Conversely, the traditional European vampire story is a story about fear of the powerful few who treat a cowed common humanity with contempt and cruelty. I would not be surprised if these are due for a reappearance in America in some form – except with vampire tycoons and hedge fund managers, Nosferatu Hollywood moguls preying on young actors, and bloodsucking corporate executives with ranks of shifty Renfield politicians under their sway.

  4. brucej says

    Honestly, “Z Nation” is the only one I can stand. It has a lot of humor, and even humanity in it.

    “Walking Dead” is just endlessly grinding through horror after horror, character after character. Everybody Dies, the End.

    @cartomancer #3: I give you ‘NOS4A2″ , “The Passage” , The Strain All currently running or recently ended.

  5. Akira MacKenzie says

    The only zombie movie I ever really enjoyed was the original Night of the Living Dead. After that, the rest of the zombie genre seemed pretty much the same, even the attempts to lampoon it. Then again, my taste in horror has always been more Lovecraftian than the ghosts, ghouls, werewolves, etc of traditional supernatural horror so I’m pretty biased.

  6. hemidactylus says

    Ah yes The Strain. A gem. More than rescued the vampire genre from the mushy teen angst clutches and did it with a limited run story arc and bowed out with honor. It started with a slow crescendo, but went out with a bang, as in nuclear winter.

  7. Akira MacKenzie says

    cartomancer @ 3

    I would not be surprised if these are due for a reappearance in America in some form – except with vampire tycoons and hedge fund managers, Nosferatu Hollywood moguls preying on young actors, and bloodsucking corporate executives with ranks of shifty Renfield politicians under their sway.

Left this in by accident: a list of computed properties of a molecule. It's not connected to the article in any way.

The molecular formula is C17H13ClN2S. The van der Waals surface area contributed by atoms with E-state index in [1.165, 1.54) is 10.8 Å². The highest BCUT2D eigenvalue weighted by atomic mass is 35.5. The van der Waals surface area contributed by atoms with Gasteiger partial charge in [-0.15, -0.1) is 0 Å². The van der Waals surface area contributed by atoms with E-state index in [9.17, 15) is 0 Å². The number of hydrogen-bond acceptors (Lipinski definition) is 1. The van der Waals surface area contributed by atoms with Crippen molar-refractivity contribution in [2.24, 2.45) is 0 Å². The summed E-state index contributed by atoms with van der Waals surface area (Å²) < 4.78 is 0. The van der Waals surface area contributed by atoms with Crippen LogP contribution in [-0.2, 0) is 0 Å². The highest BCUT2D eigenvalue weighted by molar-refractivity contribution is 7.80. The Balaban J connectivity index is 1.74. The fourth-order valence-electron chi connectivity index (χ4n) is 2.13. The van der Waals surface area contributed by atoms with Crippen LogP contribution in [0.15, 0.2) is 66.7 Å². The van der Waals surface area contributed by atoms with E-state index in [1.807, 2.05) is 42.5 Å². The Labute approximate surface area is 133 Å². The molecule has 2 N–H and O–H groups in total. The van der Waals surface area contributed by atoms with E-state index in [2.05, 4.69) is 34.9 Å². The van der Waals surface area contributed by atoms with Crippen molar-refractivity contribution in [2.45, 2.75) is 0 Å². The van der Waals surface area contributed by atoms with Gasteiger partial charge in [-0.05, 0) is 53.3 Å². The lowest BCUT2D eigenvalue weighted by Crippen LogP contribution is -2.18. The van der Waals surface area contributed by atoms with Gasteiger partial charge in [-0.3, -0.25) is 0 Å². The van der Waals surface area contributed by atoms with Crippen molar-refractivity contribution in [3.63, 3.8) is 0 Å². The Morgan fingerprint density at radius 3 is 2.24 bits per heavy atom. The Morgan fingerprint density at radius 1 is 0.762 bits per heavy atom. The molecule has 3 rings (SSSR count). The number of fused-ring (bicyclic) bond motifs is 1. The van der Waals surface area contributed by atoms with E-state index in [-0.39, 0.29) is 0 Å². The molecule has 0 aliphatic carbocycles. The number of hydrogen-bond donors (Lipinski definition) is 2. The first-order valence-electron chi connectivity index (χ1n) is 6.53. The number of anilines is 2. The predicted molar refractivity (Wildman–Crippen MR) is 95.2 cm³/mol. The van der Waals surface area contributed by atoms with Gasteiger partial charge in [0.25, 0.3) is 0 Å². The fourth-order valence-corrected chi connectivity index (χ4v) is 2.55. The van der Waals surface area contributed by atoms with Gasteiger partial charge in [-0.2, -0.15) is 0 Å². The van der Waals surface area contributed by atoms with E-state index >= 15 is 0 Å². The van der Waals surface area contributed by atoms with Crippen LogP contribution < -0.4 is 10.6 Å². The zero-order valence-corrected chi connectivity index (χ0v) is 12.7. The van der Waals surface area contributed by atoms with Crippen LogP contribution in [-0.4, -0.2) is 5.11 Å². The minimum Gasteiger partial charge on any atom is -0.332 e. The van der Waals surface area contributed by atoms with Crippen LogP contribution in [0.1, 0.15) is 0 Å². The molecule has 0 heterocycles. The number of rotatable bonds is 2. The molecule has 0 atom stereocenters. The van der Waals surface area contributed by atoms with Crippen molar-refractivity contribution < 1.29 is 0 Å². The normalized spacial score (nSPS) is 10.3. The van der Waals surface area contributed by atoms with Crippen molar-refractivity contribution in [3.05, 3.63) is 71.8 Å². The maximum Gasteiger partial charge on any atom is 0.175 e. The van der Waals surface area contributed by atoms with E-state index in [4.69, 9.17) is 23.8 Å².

It would be nice if Hollywood would go back to portraying the vampire as “bloodsucking fiend from beyond the grave” rather than “brooding 500-year-old emo teenager trying to make out with high school girls.”

  8. John Small Berries says

    I generally find zombie stories unutterably boring, but I loved the BBC’s In the Flesh.

    Set after a violent zombie uprising, and the subsequent development of a treatment (not a cure, but it returns the recipients to sentience and keeps most of the symptoms under control), it follows a “Partially Deceased Syndrome” sufferer as he tries to fit back into the community he ravaged after clawing his way out of his grave.

    Only two seasons (of three and six episodes, respectively), but it managed to fit in more good plot and character development, drama, and black humor than many long-running shows I’ve seen.

  9. vucodlak says

    @ cartomancer, #3
    A small correction: Dawn of the Dead is about consumerism (that’s the one where the survivors are holed up in a mall). Day of the Dead is about the Military Industrial Complex, if I remember correctly (it’s been a while since I last saw it). The original Night of the Living Dead was a commentary on race in the US, although Romero claimed not to realized it until after the film was finished.

    On other decent zombie movies:
    The 1990 remake of Night of the Living Dead is largely about the way women are treated in the US- the men in the movie spend the whole movie waving their dicks at one another and telling the womenfolk to sit down and shut up. Two of the women die because of the men in their lives, but Barbara (Patricia Tallman) makes it out alive and on her own. Turns out Barbara’s idea (which the men reflexively shot down) was a good one.